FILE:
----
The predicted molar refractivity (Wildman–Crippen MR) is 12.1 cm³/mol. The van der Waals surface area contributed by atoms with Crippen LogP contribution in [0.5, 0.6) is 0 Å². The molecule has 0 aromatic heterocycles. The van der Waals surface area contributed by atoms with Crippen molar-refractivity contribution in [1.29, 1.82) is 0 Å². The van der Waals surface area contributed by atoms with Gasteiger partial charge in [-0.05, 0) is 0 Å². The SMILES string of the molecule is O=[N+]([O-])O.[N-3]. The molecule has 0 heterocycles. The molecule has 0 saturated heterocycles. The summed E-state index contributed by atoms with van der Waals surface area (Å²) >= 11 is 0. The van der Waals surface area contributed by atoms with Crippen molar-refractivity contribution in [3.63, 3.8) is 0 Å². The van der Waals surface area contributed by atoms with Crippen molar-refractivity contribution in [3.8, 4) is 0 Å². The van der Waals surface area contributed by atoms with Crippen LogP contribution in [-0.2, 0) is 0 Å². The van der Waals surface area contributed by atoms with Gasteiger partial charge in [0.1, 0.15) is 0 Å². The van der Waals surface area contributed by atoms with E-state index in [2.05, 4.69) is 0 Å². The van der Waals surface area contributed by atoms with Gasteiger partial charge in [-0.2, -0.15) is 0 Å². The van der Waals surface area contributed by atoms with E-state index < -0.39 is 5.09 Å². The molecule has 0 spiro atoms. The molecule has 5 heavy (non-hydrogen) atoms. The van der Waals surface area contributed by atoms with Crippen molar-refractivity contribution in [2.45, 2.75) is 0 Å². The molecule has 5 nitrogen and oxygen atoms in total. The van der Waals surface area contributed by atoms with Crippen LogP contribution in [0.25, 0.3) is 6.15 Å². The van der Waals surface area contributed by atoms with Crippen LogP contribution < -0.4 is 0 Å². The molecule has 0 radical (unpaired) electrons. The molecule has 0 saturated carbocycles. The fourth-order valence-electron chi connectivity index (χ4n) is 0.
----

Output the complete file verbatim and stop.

The predicted molar refractivity (Wildman–Crippen MR) is 12.1 cm³/mol. The van der Waals surface area contributed by atoms with Crippen LogP contribution in [0.5, 0.6) is 0 Å². The molecule has 0 aromatic heterocycles. The van der Waals surface area contributed by atoms with Crippen molar-refractivity contribution in [1.29, 1.82) is 0 Å². The van der Waals surface area contributed by atoms with Gasteiger partial charge in [-0.05, 0) is 0 Å². The SMILES string of the molecule is O=[N+]([O-])O.[N-3]. The molecule has 0 heterocycles. The molecule has 0 saturated heterocycles. The summed E-state index contributed by atoms with van der Waals surface area (Å²) >= 11 is 0. The van der Waals surface area contributed by atoms with Crippen molar-refractivity contribution in [3.63, 3.8) is 0 Å². The van der Waals surface area contributed by atoms with Crippen molar-refractivity contribution in [3.8, 4) is 0 Å². The van der Waals surface area contributed by atoms with Crippen LogP contribution in [-0.2, 0) is 0 Å². The van der Waals surface area contributed by atoms with Gasteiger partial charge in [0.1, 0.15) is 0 Å². The van der Waals surface area contributed by atoms with E-state index in [2.05, 4.69) is 0 Å². The van der Waals surface area contributed by atoms with Gasteiger partial charge in [-0.2, -0.15) is 0 Å². The van der Waals surface area contributed by atoms with E-state index < -0.39 is 5.09 Å². The molecule has 0 spiro atoms. The molecule has 5 heavy (non-hydrogen) atoms. The van der Waals surface area contributed by atoms with Crippen molar-refractivity contribution in [2.45, 2.75) is 0 Å². The molecule has 5 nitrogen and oxygen atoms in total. The van der Waals surface area contributed by atoms with Crippen LogP contribution in [0.25, 0.3) is 6.15 Å². The van der Waals surface area contributed by atoms with Crippen LogP contribution < -0.4 is 0 Å². The molecule has 0 radical (unpaired) electrons. The molecule has 0 saturated carbocycles. The fourth-order valence-electron chi connectivity index (χ4n) is 0.